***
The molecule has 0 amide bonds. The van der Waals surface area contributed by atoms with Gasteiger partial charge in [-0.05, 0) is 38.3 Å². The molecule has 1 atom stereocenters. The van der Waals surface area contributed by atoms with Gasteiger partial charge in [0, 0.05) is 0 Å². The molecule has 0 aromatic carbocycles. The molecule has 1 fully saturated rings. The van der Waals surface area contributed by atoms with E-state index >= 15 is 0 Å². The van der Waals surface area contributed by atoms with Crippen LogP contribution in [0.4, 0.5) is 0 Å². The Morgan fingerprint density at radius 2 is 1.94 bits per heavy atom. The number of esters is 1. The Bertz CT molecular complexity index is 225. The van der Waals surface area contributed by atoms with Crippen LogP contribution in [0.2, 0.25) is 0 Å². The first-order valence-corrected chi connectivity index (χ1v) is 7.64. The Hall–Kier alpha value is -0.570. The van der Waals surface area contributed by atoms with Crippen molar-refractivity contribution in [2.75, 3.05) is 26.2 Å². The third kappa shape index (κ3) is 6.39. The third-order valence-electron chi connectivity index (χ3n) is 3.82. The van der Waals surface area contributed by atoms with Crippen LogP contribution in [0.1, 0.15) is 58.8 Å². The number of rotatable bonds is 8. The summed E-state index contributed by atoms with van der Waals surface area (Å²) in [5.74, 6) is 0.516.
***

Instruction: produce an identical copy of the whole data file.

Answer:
The molecule has 0 amide bonds. The van der Waals surface area contributed by atoms with Gasteiger partial charge in [-0.05, 0) is 38.3 Å². The molecule has 1 atom stereocenters. The van der Waals surface area contributed by atoms with Gasteiger partial charge in [0, 0.05) is 0 Å². The molecule has 0 aromatic carbocycles. The molecule has 1 fully saturated rings. The van der Waals surface area contributed by atoms with E-state index >= 15 is 0 Å². The van der Waals surface area contributed by atoms with Crippen LogP contribution in [0.4, 0.5) is 0 Å². The Morgan fingerprint density at radius 2 is 1.94 bits per heavy atom. The number of esters is 1. The Bertz CT molecular complexity index is 225. The van der Waals surface area contributed by atoms with Crippen LogP contribution in [0.2, 0.25) is 0 Å². The first-order valence-corrected chi connectivity index (χ1v) is 7.64. The Hall–Kier alpha value is -0.570. The van der Waals surface area contributed by atoms with Crippen molar-refractivity contribution in [2.75, 3.05) is 26.2 Å². The third kappa shape index (κ3) is 6.39. The third-order valence-electron chi connectivity index (χ3n) is 3.82. The van der Waals surface area contributed by atoms with Crippen LogP contribution in [0.1, 0.15) is 58.8 Å². The number of rotatable bonds is 8. The summed E-state index contributed by atoms with van der Waals surface area (Å²) in [5.74, 6) is 0.516.